Beth Corning’s Remains is short – barely an hour long – but the themes it explores are oversized, and linger. The one-woman dance piece is an elegaic homage to the people in her life who have gone – and, by empathetic extension, to those we’ve lost in our own lives.


Beth Corning. Photo Frank Walsh.

Britton Mauk’s scenic design looks a lot like my attic: a wall of cardboard boxes forming an upstage backdrop, their contents seemingly strewn all around the audience space. Christmas lights, books, shirts, pillows, bric-a brac: all those things that get collected in a life, treasures stored, only to become the junk we have to deal with when the original owner is gone. Anyone who’s had to clean out the family home after grandparents or parents have aged out or passed away will recognize the sinking feeling of nostalgia, regret, and emptiness such detritus stirs.

Dressed in a long white coat, pale pants, and white shoes (costume by Sonya Berlovitz), Corning introduces the departed: her father, her mother, the large extended family around the dinner table, a lover, her childhood self. In a series of short vignettes, we see how patterns of movement define a person’s essence, how they change over time, what gets lost and what remains. Iain Court’s lighting schema is dark – rectangles of light define playing spaces, echoing the shapes of the boxes and tables, and Corning often moves in and out of the light, appearing and disappearing like the ghosts she dances with. Corning conjures objects from among the boxes, and imbues them with the spirits of the dead. In a particularly poignant scene, a jacket allows her one last embrace from her father.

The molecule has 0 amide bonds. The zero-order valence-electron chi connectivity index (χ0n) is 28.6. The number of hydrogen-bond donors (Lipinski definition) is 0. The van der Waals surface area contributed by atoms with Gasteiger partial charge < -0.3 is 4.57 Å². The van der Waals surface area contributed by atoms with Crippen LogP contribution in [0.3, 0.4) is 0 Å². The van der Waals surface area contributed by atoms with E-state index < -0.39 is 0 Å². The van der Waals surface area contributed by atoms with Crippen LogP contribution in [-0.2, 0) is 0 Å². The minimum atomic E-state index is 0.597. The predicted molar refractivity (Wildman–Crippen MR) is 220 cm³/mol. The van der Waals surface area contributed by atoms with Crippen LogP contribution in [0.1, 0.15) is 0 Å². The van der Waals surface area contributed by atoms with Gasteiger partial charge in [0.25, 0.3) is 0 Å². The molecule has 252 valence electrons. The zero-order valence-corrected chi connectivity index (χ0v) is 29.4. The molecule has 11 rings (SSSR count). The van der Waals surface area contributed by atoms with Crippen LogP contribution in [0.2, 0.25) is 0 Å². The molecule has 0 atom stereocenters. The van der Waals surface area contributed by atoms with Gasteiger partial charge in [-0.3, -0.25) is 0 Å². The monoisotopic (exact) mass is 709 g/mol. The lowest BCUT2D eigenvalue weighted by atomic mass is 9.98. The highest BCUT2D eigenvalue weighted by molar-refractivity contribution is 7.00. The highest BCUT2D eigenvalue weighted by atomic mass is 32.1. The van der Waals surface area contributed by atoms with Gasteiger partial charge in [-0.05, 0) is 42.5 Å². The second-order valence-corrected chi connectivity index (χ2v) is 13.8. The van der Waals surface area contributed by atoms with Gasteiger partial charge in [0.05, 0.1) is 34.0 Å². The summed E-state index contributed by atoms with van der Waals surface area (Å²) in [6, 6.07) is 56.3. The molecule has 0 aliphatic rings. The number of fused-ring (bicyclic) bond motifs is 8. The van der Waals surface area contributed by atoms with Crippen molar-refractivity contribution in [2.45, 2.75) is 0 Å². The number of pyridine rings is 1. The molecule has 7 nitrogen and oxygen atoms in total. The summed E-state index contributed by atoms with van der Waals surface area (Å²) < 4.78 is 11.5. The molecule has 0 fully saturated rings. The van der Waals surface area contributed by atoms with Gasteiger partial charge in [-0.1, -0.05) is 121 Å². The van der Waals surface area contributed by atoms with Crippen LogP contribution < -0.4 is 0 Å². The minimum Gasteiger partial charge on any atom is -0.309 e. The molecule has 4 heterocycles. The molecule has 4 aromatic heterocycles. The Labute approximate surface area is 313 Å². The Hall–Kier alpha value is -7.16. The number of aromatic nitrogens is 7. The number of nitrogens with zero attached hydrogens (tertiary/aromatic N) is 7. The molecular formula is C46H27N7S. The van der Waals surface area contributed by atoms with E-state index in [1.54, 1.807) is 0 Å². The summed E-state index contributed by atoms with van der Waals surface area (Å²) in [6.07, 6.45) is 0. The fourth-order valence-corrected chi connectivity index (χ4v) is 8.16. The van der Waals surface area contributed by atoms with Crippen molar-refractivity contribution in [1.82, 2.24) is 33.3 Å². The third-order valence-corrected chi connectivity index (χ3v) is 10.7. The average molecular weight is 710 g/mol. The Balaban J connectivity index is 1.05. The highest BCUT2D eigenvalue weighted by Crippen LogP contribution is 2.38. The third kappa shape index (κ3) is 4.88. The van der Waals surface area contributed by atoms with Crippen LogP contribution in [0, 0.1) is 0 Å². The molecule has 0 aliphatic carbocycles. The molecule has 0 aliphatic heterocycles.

Phrases projected on the wall of boxes offer touchpoints for reflection: “There never seemed enough of you to go around”; “How did it get so late so soon?” At times the sentiment felt a bit too on-the-nose – this work has less of the mystery and metaphor that I usually find most compelling in Corning’s work. But I can’t think of another local artist who is so intrepidly and bravely taking on the subject of aging and offering audiences the opportunity to linger a while – to remain, as it were – with the losses that inevitably come as we grow older.